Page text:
Volume 9 Number 2
                       Produced: Fri Sep  3 11:48:31 1993

Subjects Discussed In This Issue: 

         [Steve Ehrlich]
Bar Kamtza (2)
         [Shaya Karlinsky, Morris Podolak]
Yeridas HaDoros and Lubavitch (3)
         [Kibi Hofmann, Frank Silbermann, Yechezkal-Shimon Gutfreund]


From: <stevee@...> (Steve Ehrlich)
Date: Wed, 25 Aug 93 14:39 CDT
Subject: Agendas

I find the discussion between my friend David Novak and Anthony Fiorino
one of two extremes. To me it seems quite clear, as David pointed out,
that Pasek Halacah does not operate in some intellectual vacuum on a
theoretical plane. The "halachic dialectic" is used to lay groundwork,
but it is not the only factor in pasek, the needs of people being
considered as well. *However*, it seems also clear that "need" is
different things to different people. Rav Mose Zt'l clearly understood
the case of an Agunah as a "need", as he did with different Mamzerut
cases that came before him.

I think its doubtful though that Rav Moshe would have called women
Tephila groups such a "need". For things like this that are Halachicly
optional and come from outside traditional channels, I think the
evidence indicates he would have ruled against them.  See for instance
his Tseuva regarding Bat Mitzvah ceremonies (Orach Chaim 104) in which
he states that this is an optional function that borders on triviality
and does not constitute a seudat mitzvah. Whether I myself agree with
this is not the point -- I just don't see any hint in his published
works that he would have given much sanction to these groups. Perhaps,
if one had presented the need as a need for women to daven in general,
he might have okayed some things.  (Tehillim?) But I dont think he would
have supported Kriaat HaTorah.

Steve Ehrlich


From: Shaya Karlinsky <HCUWK@...>
Date: Thu, 26 Aug 1993 09:51 IST
Subject: Bar Kamtza

There has been discussion about the Gemara in Gittin 56a and what can be
deduced from the "humility" of Rebi Zecharia ben Avkulas in preventing
the Chachomim from either offering the blemished sacrifice or killing
Bar Kamtza.  The latest question from Warren Bursten is an excellent
one, and answering it may throw light on what practical implications
exist in applying "bdieved" solutions to contemporary problems.

Warren asked:
>why, in the case of Bar Kamtza, was there a fear
>that a horaat shaah (a temporary decree) would be misinterpreted,
>while in other cases there was no fear of this happening, or at
>least insufficient fear to refrain from issuing the horaat shaah?

I think the answer is that when a horaat shaah is issued (technically
this is not the proper use of the term "horaat shaah", and it should
more accurately be called a "b'dieved psak," psak due to exceptional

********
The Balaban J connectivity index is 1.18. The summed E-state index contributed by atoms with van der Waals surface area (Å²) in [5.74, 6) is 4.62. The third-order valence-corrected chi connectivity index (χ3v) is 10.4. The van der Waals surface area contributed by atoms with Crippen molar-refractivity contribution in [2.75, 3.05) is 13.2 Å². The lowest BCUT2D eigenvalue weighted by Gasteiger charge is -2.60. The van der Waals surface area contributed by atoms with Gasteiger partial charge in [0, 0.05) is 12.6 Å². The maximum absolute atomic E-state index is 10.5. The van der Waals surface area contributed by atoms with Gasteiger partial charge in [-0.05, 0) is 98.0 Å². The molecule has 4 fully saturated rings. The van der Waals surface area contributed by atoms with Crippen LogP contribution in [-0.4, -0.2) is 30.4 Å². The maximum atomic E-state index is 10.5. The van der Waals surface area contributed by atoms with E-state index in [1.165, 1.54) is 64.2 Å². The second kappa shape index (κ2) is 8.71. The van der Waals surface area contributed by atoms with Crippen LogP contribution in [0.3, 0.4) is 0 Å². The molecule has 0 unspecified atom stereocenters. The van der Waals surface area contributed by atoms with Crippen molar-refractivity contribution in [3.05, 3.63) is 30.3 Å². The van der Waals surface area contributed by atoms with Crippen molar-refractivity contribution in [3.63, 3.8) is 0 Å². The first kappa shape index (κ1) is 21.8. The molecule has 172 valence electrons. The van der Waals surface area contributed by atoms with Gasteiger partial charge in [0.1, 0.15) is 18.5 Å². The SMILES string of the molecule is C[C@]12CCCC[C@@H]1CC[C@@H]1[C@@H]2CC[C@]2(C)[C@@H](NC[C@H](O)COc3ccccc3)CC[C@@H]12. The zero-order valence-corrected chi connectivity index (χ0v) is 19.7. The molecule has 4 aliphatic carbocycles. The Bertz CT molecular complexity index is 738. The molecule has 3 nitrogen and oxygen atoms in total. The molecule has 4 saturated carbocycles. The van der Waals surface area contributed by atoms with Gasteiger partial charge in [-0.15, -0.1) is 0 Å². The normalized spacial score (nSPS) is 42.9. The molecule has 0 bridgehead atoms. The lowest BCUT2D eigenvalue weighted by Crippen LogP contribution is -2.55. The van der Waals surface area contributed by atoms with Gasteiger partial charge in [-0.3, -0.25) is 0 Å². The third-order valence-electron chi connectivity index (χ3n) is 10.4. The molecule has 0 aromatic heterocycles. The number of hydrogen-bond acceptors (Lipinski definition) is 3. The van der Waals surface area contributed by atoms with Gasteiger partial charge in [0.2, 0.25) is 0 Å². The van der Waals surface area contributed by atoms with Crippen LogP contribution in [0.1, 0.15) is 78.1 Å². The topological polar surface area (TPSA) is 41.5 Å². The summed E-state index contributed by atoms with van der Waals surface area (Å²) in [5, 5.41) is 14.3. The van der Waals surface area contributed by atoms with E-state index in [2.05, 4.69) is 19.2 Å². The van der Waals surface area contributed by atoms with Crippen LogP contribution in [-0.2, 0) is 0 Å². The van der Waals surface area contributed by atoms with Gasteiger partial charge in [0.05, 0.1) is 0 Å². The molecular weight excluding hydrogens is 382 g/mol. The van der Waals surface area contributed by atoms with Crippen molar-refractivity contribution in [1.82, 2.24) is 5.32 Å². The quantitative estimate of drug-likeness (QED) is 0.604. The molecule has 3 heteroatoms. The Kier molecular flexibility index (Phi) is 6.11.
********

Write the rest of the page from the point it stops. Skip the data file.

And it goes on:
circumstances) it is announced as such, in order that people not
generalize and apply it under normal circumstances.  In the case of Bar
Kamtza, this was not possible.  Bar Kamtza's whole plan was to show the
Ceaser that the Jews had higher standards for Temple sacrifices than at
the non-Jewish Temples, which would get him to destroy the Jewish
Temple.  (See Netzach Yisrael, Ch. 5) If the Chachomim announced that
they were only offering the illegal sacrifice because of the life and
death situation they were placed in, this would have been equivalent to
refusing the sacrifice.  Had they been able to publicize the fact that
this action was being taken only because of the special circumstances
that existed, Rebi Zecharia ben Avkulas would have had no argument with
these actions.

What this would show is that when circumstances dictate a psak which is
a deviation from accepted norms, the fact that it is exceptional must be
made clear.  The danger of people improperly genaralizing only arises
when one tries to play down the unique situtation forcing the "b'dieved"
psak.  For example, a posek could not "stretch" the halacha and issue a
psak based on "hefsed merubeh" without emphasizing this fact.  I think
the attitude of the great Poskim to many controversial contemporary
issues was based on whether they felt they could emphasize the b'dieved
and temporary nature of the needed flexibility in the particular
Halacha; or they were facing a situation where it was being insisted
that since times have changed, the earlier Halachic precedents shouldn't
bind us or are not applicable, and the Psak should be considered
"l'chatchila."  This dialectic would exist in numerous issues, whether
it be the changes that Reform and Conservative wanted to institute, even
though they may not have been clear violations of Halacha; to the more
recent questions of women learning Gemara, women's prayer groups, et al.

One more point, if I may.  I found the the section in Mesilat Yesharim
on the Bar Kamtza story that was quoted by Daniel Wexler relevant to
this question, especially when the motivation for change is "to satisfy
ones spiritual needs."  In the beginning of that chapter, the Mesilat
Yesharim points out that in pursuit of higher levels of piety, a danger
exists that one may avoid good deeds since they appear at first glance
to be bad, while one may commit sins because the actions appear to be
Mitzvot.  One of the three necessary conditions for avoiding this
pitfall is "that ones motivation should be exclusively to satisfy G-d,
and nothing else."  I can't help but feel some discomfort with the
phrase "MY spiritual NEEDS," which could imply the desire to satisfy
ourselves.  We can talk about physical, social or ego needs, which we
each have the innate ability to gauge - and even with these we sometimes
need outside expert advice.  But TRUE spiritual NEEDS emanate from our
being created to serve G-d, fulfill the will of G-d, and because of the
metaphysical nature of these needs, they are known clearly only to G-d.